THEDACARE CELEBRATES RURAL HEALTH

November 22, 2019

THEDACARE CELEBRATES RURAL HEALTH

Committed to Providing the Best Care, Close to Home

NEW LONDON, Wis. – November 21, 2019, is recognized as National Rural Health Day, celebrating the value of rural hospitals and caregivers. Throughout the week, ThedaCare will be highlighting the accomplishments and stories from our rural areas, providing access to care for those living in Northeast and Central Wisconsin.

“The importance of having access to healthcare and having continuity of care can never be overstated,” said David Hale, MD, an emergency department physician at ThedaCare Medical Center-New London. “When a person can access a provider or other services, it can improve treatment of health issues, resulting in better outcomes for the patient. Stopping small health problems before they become larger health issues is especially significant in rural areas.”

He added at times, you can observe the level of healthcare a community has based on the types of cases that come into the Emergency Department (ED).

“From an ED standpoint, it’s very clear when you have a good community health provider base because the types of problems coming into the ED are different,” he said. “You don’t see skyrocketing blood sugar or blood pressure readings because those are being monitored by a primary care provider.”

Julie Chikowski, Vice President of Critical Access Hospitals and ThedaCare Medical Center-Shawano, agreed that rural healthcare is invaluable.

“In some cases, rural Wisconsin health outcomes are below the state average,” she explained. “That’s because the factors that drive good health – access to care, education, and employment – are sometimes less available in rural areas.”

Dr. Hale noted that many people who live in rural areas work nine-to-five jobs in addition to working on their farms or other jobs.

“That makes it challenging for them to find time to get to a doctor, which makes it essential that healthcare be available locally,” he said. “There is no difference in the incidence of heart disease, strokes, hypertension or kidney disease between a city and a rural area. Those issues are everywhere.”

“That’s why ThedaCare is committed to keeping healthcare as local as possible,” Chikowski said. “When we can keep care close to home, we typically have better quality outcomes and better patient outcomes at a lower cost. If we can keep people well up front by providing good primary care, which we can do locally, then our patients can have better outcomes on the back side of a serious illness or injury.”

Chikowski notes that ThedaCare Critical Access Hospitals offer a variety of specialty care services in the rural areas. She offered the example of Cancer Care teams from ThedaCare Regional Cancer Center in Appleton traveling to the rural medical centers and clinics to meet with patients.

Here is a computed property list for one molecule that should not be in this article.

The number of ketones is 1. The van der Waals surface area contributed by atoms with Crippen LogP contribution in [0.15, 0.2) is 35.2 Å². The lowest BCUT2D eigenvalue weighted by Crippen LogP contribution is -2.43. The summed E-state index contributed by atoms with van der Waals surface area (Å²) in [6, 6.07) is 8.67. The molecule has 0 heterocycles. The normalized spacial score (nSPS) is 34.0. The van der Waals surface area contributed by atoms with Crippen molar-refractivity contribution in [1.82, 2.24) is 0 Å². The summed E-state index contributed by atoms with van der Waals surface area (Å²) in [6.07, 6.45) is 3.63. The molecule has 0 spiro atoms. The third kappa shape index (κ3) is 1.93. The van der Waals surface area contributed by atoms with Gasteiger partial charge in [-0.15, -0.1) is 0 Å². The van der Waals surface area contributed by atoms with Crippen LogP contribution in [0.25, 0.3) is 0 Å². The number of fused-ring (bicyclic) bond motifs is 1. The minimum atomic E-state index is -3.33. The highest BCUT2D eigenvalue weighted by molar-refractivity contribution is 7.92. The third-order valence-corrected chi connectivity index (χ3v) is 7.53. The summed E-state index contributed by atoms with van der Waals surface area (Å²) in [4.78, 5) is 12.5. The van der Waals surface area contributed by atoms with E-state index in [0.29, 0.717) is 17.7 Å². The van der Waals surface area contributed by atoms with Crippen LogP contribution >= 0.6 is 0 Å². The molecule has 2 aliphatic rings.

“Patients receive their specific cancer treatment in Appleton, then their Cancer Care Team will come to their local hospital or clinic regularly to provide further care,” she said. “This provides familiar faces for our patients and their families, which provides a lot of comfort for them, and it’s part of our ThedaCare commitment to provide the best quality care we can close to the patient’s home.”

Similarly, ThedaCare rural hospitals work with cardiac specialists to care for heart patients.

“We typically see the patient initially and then if more extensive treatment is needed, they are connected with our cardiovascular care team in Appleton for care,” she explained. “Afterward, they’ll complete their cardiac rehab in the local hospital or clinic, again keeping their care as close to home as possible.”

Dr. Hale agreed the availability of specialists within ThedaCare is excellent.

“The coordination of care between different providers is vital,” he said. “We work closely with specialists for consultation; the care journey is integrated and very responsive. As a board-certified ED doctor with more than 25 years of experience, I’m honored to serve the people here with this talented team.”

Dr. Hale also explained the community connection is something that brings neighbors together.

“A local hospital not only provides much needed care, it also brings in jobs. It’s a selling point for companies trying to recruit new employees,” he said. “The fact that a community has a high-quality medical facility makes a big difference when people are choosing where to live.”

Chikowski agreed.

“When you have good education, good employment opportunities and good healthcare, all those things combine to make for better population health and more of a wellness environment,” she said. “Local healthcare is a very important component to the viability of any community.”

About ThedaCare

For more than 110 years, ThedaCare® has been committed to improving the health of the communities it serves in Northeast and Central Wisconsin. The organization delivers care to a community of more than 600,000 residents in 14 counties and employs more than 7,000 healthcare professionals. ThedaCare has 180 locations including seven hospitals located in Appleton, Neenah, Berlin, New London, Shawano, Waupaca and Wild Rose. ThedaCare is the first in Wisconsin to be a Mayo Clinic Care Network Member, giving our specialists the ability to consult with Mayo Clinic experts on a patient’s care. ThedaCare is a not-for-profit healthcare organization with a level II trauma center, comprehensive cancer treatment, stroke and cardiac programs as well as a foundation dedicated to community service.

For more information, visit www.thedacare.org or follow ThedaCare on Facebook and Twitter.

Media should call Cassandra Wallace, Public Relations Specialist at 920.442.0328 or the ThedaCare Regional Medical Center-Neenah switchboard at 920.729.3100 and ask for the marketing person on call.